The government has announced that it will soon publish its White Paper on Leveling, the overall aim of which is, over a decade, to address and correct the geographical inequality of opportunity and wealth plaguing the UK.
“We have one of the largest and fastest growing economies in the world. Ours is the most spoken language in the world. We have produced more Nobel laureates than any country other than America,” boasts Secretary Michael Gove.
He continues: “But not everyone shares the UK’s success equally. For decades, too many communities have been overlooked and undervalued. While some areas have flourished, others have been left in a cycle of decline. The UK has been like a single-engine jet.
“Leveling Up and this white paper aim to end this historic injustice and call time on the postcode lottery,” he says.
The agenda is broad, with the main points being a transfer of power from Whitehall to local leaders, an increase of “at least” 40% in public investment in research and development outside London and the publication of 12 “missions” – goals that include improved wages, better public transport, higher levels of schooling and vocational training, and a reduction in the gap in life expectancy between geographical areas.
The government specifies that these missions will be quantifiable and monitored in public.
Among these missions, the one that directly concerns the real estate credit sector is point 10 which stipulates that, by 2030, “tenants will have secure access to property with an increase in the number of first-time buyers in all areas; and the government’s ambition is for the number of non-decent rental accommodation to be reduced by 50%, with the biggest improvements being in the worst performing areas. »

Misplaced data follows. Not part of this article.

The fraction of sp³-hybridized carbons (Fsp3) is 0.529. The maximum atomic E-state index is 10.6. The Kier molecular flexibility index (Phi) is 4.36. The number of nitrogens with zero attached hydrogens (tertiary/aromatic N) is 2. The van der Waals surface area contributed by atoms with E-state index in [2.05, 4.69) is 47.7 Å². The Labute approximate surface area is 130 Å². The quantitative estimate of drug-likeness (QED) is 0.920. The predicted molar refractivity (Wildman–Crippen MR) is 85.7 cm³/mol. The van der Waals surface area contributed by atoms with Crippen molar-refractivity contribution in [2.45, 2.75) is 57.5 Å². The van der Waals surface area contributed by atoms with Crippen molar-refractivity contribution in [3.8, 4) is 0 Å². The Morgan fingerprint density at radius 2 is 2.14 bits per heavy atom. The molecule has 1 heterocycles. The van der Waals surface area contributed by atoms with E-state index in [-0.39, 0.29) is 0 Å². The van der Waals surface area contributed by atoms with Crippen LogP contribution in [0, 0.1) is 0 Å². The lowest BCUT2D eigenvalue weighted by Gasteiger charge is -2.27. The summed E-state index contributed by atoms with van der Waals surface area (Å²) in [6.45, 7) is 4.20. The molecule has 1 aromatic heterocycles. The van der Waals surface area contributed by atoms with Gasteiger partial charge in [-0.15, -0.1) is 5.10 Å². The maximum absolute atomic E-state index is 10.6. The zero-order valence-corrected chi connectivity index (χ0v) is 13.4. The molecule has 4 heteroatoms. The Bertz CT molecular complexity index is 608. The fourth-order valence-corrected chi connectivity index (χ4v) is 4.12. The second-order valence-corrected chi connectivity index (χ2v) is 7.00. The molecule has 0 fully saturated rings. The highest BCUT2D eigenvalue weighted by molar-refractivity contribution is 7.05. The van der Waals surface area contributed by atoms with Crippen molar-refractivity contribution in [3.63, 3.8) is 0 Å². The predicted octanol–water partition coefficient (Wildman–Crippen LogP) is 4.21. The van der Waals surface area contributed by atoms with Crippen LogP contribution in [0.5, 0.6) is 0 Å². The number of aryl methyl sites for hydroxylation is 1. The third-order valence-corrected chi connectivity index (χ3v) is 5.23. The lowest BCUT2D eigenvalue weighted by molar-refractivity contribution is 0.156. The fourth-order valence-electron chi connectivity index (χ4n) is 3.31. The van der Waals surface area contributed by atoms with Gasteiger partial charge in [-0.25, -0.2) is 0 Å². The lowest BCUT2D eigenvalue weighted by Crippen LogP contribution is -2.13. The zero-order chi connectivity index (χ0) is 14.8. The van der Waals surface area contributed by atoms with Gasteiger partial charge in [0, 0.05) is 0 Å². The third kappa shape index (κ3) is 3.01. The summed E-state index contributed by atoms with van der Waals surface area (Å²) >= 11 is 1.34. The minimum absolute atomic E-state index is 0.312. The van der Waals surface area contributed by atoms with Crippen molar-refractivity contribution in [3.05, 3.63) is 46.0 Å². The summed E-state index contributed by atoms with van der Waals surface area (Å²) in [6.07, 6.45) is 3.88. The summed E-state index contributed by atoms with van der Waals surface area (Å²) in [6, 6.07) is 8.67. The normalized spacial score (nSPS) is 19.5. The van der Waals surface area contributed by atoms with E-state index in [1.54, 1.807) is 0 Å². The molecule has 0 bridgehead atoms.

And in more detail, the government explains that as part of its goal of restoring local pride, it will:
- Divert more brownfield development funds out of London
- Set a minimum standard for homes in the private rental sector – the “decent homes standard”
- Abolish Section 21 evictions and consult on creating a landlord registry
- Launch a £1.5billion housing construction fund for small and medium-sized businesses in the sector
- Submit a new social housing regulation bill
Commenting on the comprehensive upgrade programme, Prime Minister Boris Johnson said: “The challenges we face have been built in over generations and cannot be solved overnight, but this white paper is the crucial next step. .
“This is the most comprehensive and ambitious plan of its kind this country has ever seen and it will ensure that the government continues to rise to the challenge and respond to the needs of the British people.”
Regarding housing proposals, the National Residential Landlords Association Ben Beadle says: “Every tenant should have the right to expect properties to be safe and secure. However, the existing decent housing standard is not the right way to achieve this important goal.
“At present, this standard, designed for the social rental sector, does not reflect many differences between it and the private rental sector. This includes the types and age of properties in each.
And Propertymark’s Head of Policy and Campaigns, Timothy Douglas, comments: “Everyone wants to see a crackdown on rogue landlords and safe and secure private rental homes, but additional standards don’t make sense if they are not applied.
“What’s key to ‘leveling up’ the private rental sector is ensuring local authorities have the staff and resources to actively go out, inspect properties and prosecute.”
He continues: “Abolition of Section 21 has been mooted for some time by the government, but what officers want to know is what will replace it to maintain confidence in the landlord market.
“Propertymark believe the only viable alternative is to strengthen all grounds for possession and make them all mandatory – this is in line with the spirit of the Government’s intentions as tenants will not be evicted unless they have a good reason to do so.”
Meanwhile, Chestertons’ lettings manager, Richard Davies, said: “With strong demand for quality accommodation from tenants in and out of the capital, we welcome the government’s decision to incentivize private landlords to upgrade their properties and meet a minimum standard; no matter when they were originally built.
“It should be noted that in our experience, landlords who invest in maintaining or renovating their rental properties enjoy higher rental income, shorter vacancy periods and find that the tenant will take better care of the property to avoid losing part of their deposit.
“Another promising side effect of the new legislation is a potential drop in the number of rogue landlords,” Davies concludes.